"Kee" Points with Jim Kee, Ph.D.

  • Investing and “Bad Science”
  • Avoid Investing Like a Pigeon

Investing and “Bad Science"

The Wall Street Journal had an interesting article over the weekend, “Too Much Academic Science is Bad Science.” The article discussed results of an experiment (from Tulane University) on hormone disrupting chemicals in paper receipts that was published in Science magazine. Subsequent efforts to replicate the results of the experiment have failed. This “replication crisis” as it is called, is said to plague over half of the claims made in scientific papers; that is, they fail to replicate when retested, meaning the results or conclusions are not really valid. The article got my attention because the same result of non-replicability has been found in financial research. I’ve mentioned this before, but Duke University’s Campbell Harvey, President of the American Finance Association, has argued that 27%-53% of “factors” in published finance studies are false discoveries. Factors are characteristics of assets that are believed to explain the risk and return profiles of those assets. Early studies identified company size (i.e. small caps) and valuation ratios (i.e. price-to-book) as key factors that explained or described stock returns. Subsequently published work has identified hundreds of these so-called factors, which has led to the proliferation of “factor-based” mutual funds, ETFs, and variously labeled “smart funds.” Putting it all together, the academic work (i.e. Harvey mentioned above) is increasingly suggesting that many of these funds are nonsense. At STMM, we have been a critic of this endless proliferation of funds and other “products” for years. It is gratifying to see these concerns validated by the highest levels of academic research.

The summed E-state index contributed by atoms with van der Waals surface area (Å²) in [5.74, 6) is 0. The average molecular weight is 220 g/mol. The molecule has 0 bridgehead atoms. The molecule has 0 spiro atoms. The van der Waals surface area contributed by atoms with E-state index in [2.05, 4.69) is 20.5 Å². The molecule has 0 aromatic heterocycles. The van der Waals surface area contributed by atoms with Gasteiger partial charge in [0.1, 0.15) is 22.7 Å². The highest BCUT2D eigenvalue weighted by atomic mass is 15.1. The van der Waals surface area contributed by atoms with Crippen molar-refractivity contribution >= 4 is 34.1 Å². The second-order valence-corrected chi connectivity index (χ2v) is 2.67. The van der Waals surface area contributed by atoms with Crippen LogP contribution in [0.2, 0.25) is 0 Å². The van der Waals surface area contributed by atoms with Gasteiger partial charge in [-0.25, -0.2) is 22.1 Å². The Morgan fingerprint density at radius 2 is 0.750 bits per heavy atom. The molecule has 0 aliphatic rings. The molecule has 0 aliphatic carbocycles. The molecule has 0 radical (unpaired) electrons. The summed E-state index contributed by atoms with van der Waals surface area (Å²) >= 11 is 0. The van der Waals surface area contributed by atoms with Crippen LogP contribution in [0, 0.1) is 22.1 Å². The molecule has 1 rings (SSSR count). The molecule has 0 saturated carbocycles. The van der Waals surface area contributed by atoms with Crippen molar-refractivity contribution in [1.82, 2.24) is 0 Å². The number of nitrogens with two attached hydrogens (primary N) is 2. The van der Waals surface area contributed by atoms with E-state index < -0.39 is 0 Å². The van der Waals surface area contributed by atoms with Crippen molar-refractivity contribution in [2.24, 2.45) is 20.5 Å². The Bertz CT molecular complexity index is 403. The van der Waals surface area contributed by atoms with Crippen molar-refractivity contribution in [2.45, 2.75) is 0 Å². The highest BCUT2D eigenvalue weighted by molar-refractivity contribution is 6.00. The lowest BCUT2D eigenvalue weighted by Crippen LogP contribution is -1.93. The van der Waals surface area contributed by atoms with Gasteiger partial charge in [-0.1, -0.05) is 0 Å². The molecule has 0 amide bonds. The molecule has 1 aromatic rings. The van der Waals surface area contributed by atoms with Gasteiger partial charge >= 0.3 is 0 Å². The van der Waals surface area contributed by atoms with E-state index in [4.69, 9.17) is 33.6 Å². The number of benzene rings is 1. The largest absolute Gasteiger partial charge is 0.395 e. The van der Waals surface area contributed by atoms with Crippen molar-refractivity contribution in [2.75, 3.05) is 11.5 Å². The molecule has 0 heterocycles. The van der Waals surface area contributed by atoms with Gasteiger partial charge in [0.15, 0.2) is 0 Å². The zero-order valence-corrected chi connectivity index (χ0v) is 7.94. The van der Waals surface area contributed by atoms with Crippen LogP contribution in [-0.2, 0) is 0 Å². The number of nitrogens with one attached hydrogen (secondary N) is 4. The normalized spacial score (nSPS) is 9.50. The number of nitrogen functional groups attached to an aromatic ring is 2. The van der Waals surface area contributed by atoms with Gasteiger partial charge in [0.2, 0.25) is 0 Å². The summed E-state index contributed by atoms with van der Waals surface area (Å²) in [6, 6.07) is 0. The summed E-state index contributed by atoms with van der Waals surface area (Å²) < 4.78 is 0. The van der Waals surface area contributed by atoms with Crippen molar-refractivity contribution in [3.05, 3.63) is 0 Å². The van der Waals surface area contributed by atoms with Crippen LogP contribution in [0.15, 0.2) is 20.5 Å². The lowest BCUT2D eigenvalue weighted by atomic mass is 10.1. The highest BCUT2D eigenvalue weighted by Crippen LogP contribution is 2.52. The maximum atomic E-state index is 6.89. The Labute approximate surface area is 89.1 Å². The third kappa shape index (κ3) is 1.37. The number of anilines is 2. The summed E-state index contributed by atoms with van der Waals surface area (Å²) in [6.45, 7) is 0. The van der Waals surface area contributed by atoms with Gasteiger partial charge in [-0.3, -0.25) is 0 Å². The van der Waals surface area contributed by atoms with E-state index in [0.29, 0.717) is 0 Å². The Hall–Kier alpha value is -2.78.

Avoid Investing Like a Pigeon

Staying with Campbell Harvey for a minute, one of his more recent presentations (2017), “The Search for Repeatable Performance,” discussed a number of interesting errors in reasoning. One of them came from an experiment in 1947 by psychologist B.F. Skinner. Skinner put pigeons in a cage where food was delivered at regular intervals, i.e. the feeding time had nothing to do with the behavior of the birds. But the birds associated their behavior with food delivery anyway. One bird would tilt its head back while another would turn counter-clockwise, both expecting those actions to bring them food. This describes well a lot of the behavior that I have observed for over a decade working as a portfolio consultant to analysts and portfolio managers at some of the world’s largest institutions. They would each have certain rituals or research “tricks of the trade” (so they thought) that they felt were responsible for their results. In the end, it was probably just the result of what is known as random clustering, like flipping a coin and getting 7 heads in a row. That’s why maverick stock pickers or “hot hands” rarely have the same kind of consistency that firms like ours have. They tend to favor narrow or concentrated strategies that grow out of interpreting market movements during certain periods as confirmation of their actions (like pigeons turning counter-clockwise). But a lot of times these two (i.e. their actions and the performance delivered by the market) were probably unrelated. By staying rigorously within a discipline — like always owning value and growth, and controlling sector exposure — rather than relying solely on stock selection, we reduce the chances of misinterpreting our results and what led to them. And that produces consistency.”